As mentioned above, the neuro-muscular system also considered to play a key role in the pathophysiology of stress fractures [22,23,25]. It has been suggested that co-ordinated sequential muscle action may protect bone through recruitment and relaxation producing compression and lengthening activity that in turn may counteract the joint reaction forces resulting in reduced net shear stresses at the bone. It has been postulated that reduced absolute lower leg muscle strength and/or strength imbalances may increase the risk of stress fracture [23,35,24]. The potential protective contribution of the neuro-muscular system is likely to diminish with fatigue as well as during the execution of new exercises when muscle recruitment and firing may be less than optimal. Compromised neuro-muscular contribution is therefore associated with rapid increases in the volume of training, insufficient recovery between activity and the undertaking of new physical tasks where the individual is yet to adapt to the physical requirements. These challenges to the neuro-muscular system have been identified in military training environments as well as during arduous selection tests or during competitive athletic training [18]. This may in part explain the vulnerability to bony stress injury in military recruits or similarly in athletes found over training or in those learning a new sport or skill. Progressive introduction of exercise intensity, volume, frequency and type as well as gait education is therefore fundamental to avoiding such injuries [2,9,34]. Although, not specifically addressed in this paper, the maturing adolescent musculoskeletal system in is particularly vulnerable to overload or over use training injuries of this nature.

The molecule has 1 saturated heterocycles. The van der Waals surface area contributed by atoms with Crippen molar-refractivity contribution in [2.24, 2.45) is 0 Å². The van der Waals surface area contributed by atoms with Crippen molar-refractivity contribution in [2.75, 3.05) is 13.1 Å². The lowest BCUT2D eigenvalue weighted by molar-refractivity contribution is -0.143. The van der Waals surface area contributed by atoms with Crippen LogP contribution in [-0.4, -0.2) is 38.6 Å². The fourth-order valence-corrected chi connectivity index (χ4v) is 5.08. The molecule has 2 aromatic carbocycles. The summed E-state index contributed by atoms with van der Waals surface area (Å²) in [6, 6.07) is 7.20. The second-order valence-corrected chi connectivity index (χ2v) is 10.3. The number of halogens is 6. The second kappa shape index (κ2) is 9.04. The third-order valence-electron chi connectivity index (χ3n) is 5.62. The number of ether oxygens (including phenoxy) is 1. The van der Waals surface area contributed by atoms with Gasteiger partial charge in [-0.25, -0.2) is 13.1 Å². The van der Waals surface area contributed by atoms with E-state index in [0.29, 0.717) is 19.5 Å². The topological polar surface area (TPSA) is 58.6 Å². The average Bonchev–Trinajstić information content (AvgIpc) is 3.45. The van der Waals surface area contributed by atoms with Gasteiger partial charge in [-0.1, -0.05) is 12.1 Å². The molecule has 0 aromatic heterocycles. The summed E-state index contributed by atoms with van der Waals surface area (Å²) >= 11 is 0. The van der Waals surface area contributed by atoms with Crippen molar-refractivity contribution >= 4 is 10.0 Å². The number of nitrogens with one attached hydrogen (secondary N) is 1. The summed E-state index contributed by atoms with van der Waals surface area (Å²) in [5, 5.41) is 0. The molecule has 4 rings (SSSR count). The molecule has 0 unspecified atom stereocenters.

Development of Stress fracture has also been attributed to oxidation deprivation, a bi-product of repeated mechanical compressive load [36] which leads to transient ischemia [37] in the weight-bearing bones. Ischemia, as a secondary effect of compressive axial loading is thought to stimulate the bone remodeling process, specifically by increasing osteoclastogenesis [21]. However, excessive compressive loading is thought to enhance osteoclastogenesis such that the bone is weakened and susceptible to stress response and ultimate fracture. This theory may in part explain the observation that a rapid and sustained increase in prolonged high impact lower limb activity renders individuals susceptible to increased risk of stress fracture [3,8,22]. In addition to the conditioning of the neuro-muscular system further factors identified in the literature considered to influence bone’s response to load include the direction of the applied force, bone geometry, bone micro architecture as well as bone density [3,22].